Think of One: Camping Shaâbi

Nils Jacobson

The band's stated aim, "to get many of us Westerners deeply addicted to the groove of Shaâbi," will probably work -- if only it wasn't packaged so comfortably in the familiar Western mold.

Think of One

Camping Shaâbi

Label: Cramworld
US Release Date: 2008-03-03
UK Release Date: 2008-03-03

Ever since the term "world music" was first exploited to market home-grown music abroad, its audiences have been steadily altering the nature of that music as we know it. It's like the observer effect in quantum physics: by observing something, we end up changing it. Especially when there's money involved. At this point, to the ears of the international market, Algerian pop may actually come from Paris. One example of many: Rachid Taha, who moved to France at age ten, has become a megastar of contemporary Algerian music. On his modern masterpiece, 2006's Diwan 2, he yet again reinvented what it means to be North African or Arab (not to mention French) in the modern world. The disc was not just popular, it was incredibly powerful. But does it deserve the Algeria tag? Maybe Egypt would work better? Or France? Perhaps those labels just don't work very well any more. But the process continues.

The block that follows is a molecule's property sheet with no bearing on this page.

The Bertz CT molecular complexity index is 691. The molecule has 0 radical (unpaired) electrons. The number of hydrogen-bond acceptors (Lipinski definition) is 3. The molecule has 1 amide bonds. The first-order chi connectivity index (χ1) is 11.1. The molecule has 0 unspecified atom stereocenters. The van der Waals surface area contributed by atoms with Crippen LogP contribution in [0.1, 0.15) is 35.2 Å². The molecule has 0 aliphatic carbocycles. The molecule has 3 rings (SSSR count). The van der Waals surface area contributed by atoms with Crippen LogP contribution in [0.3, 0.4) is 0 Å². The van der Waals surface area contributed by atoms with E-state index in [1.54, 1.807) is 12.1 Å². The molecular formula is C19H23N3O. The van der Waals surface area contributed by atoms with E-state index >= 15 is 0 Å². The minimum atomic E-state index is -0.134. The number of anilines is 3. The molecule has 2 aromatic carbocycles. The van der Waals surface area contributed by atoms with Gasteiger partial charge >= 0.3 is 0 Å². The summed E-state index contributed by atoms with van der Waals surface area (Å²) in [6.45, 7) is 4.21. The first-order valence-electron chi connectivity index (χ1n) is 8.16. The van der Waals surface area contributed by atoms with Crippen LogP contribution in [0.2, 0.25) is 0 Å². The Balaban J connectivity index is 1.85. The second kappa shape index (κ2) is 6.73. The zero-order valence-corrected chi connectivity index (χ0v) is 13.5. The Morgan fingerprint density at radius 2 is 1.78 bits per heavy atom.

Think Of One is a Belgian "collective", based in Antwerp but prefering to call the world its home, and Morocco is as good a stop as any. Here the band visits Shaâbi music, an urban party style whose Arabic name means, "of the people." The hallmark 6/8 Berber rhythm, houariyat group vocals, melismatic, minor-key melodies, handclapping, and chant-like refrains dot the landscape. All the elements are there, really -- instruments, voices, melodies, rhythms, styles -- and they're completely authentic, as far as I can tell. They're just ripped out of place, mixed up, and fused with funk, hip-hop, keyboards, horns, beats, and heavily layered production. Leader and composer David Bovée is the main man at the helm (think now, folks: does a collective have a leader?) and half the songs are new. The rest are revisited pieces from previous out of print albums.